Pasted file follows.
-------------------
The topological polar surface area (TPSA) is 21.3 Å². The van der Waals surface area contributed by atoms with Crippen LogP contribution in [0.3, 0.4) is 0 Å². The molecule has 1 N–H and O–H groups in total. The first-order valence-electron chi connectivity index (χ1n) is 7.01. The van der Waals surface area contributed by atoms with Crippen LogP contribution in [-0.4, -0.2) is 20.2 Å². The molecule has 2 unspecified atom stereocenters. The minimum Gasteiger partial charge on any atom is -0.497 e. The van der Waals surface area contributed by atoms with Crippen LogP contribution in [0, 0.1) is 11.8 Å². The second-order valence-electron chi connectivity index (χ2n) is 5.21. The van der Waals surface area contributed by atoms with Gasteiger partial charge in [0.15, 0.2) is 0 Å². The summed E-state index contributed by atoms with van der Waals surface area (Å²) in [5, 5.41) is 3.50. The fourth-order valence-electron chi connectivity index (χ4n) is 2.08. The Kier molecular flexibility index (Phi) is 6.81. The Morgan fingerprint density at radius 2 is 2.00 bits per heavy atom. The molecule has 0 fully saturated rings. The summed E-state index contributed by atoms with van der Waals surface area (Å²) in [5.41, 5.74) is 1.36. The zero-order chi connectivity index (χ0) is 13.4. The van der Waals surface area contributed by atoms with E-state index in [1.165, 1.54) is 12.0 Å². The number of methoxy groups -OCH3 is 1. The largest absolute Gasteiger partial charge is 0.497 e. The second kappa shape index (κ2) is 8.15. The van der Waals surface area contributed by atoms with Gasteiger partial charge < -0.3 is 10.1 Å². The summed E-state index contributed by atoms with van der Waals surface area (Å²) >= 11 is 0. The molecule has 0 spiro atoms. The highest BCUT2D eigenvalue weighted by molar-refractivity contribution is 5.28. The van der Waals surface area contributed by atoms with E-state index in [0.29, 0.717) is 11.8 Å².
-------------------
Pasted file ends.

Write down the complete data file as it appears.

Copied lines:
The topological polar surface area (TPSA) is 21.3 Å². The van der Waals surface area contributed by atoms with Crippen LogP contribution in [0.3, 0.4) is 0 Å². The molecule has 1 N–H and O–H groups in total. The first-order valence-electron chi connectivity index (χ1n) is 7.01. The van der Waals surface area contributed by atoms with Crippen LogP contribution in [-0.4, -0.2) is 20.2 Å². The molecule has 2 unspecified atom stereocenters. The minimum Gasteiger partial charge on any atom is -0.497 e. The van der Waals surface area contributed by atoms with Crippen LogP contribution in [0, 0.1) is 11.8 Å². The second-order valence-electron chi connectivity index (χ2n) is 5.21. The van der Waals surface area contributed by atoms with Gasteiger partial charge in [0.15, 0.2) is 0 Å². The summed E-state index contributed by atoms with van der Waals surface area (Å²) in [5, 5.41) is 3.50. The fourth-order valence-electron chi connectivity index (χ4n) is 2.08. The Kier molecular flexibility index (Phi) is 6.81. The Morgan fingerprint density at radius 2 is 2.00 bits per heavy atom. The molecule has 0 fully saturated rings. The summed E-state index contributed by atoms with van der Waals surface area (Å²) in [5.41, 5.74) is 1.36. The zero-order chi connectivity index (χ0) is 13.4. The van der Waals surface area contributed by atoms with E-state index in [1.165, 1.54) is 12.0 Å². The number of methoxy groups -OCH3 is 1. The largest absolute Gasteiger partial charge is 0.497 e. The second kappa shape index (κ2) is 8.15. The van der Waals surface area contributed by atoms with Gasteiger partial charge < -0.3 is 10.1 Å². The summed E-state index contributed by atoms with van der Waals surface area (Å²) >= 11 is 0. The molecule has 0 spiro atoms. The highest BCUT2D eigenvalue weighted by molar-refractivity contribution is 5.28. The van der Waals surface area contributed by atoms with E-state index in [0.29, 0.717) is 11.8 Å².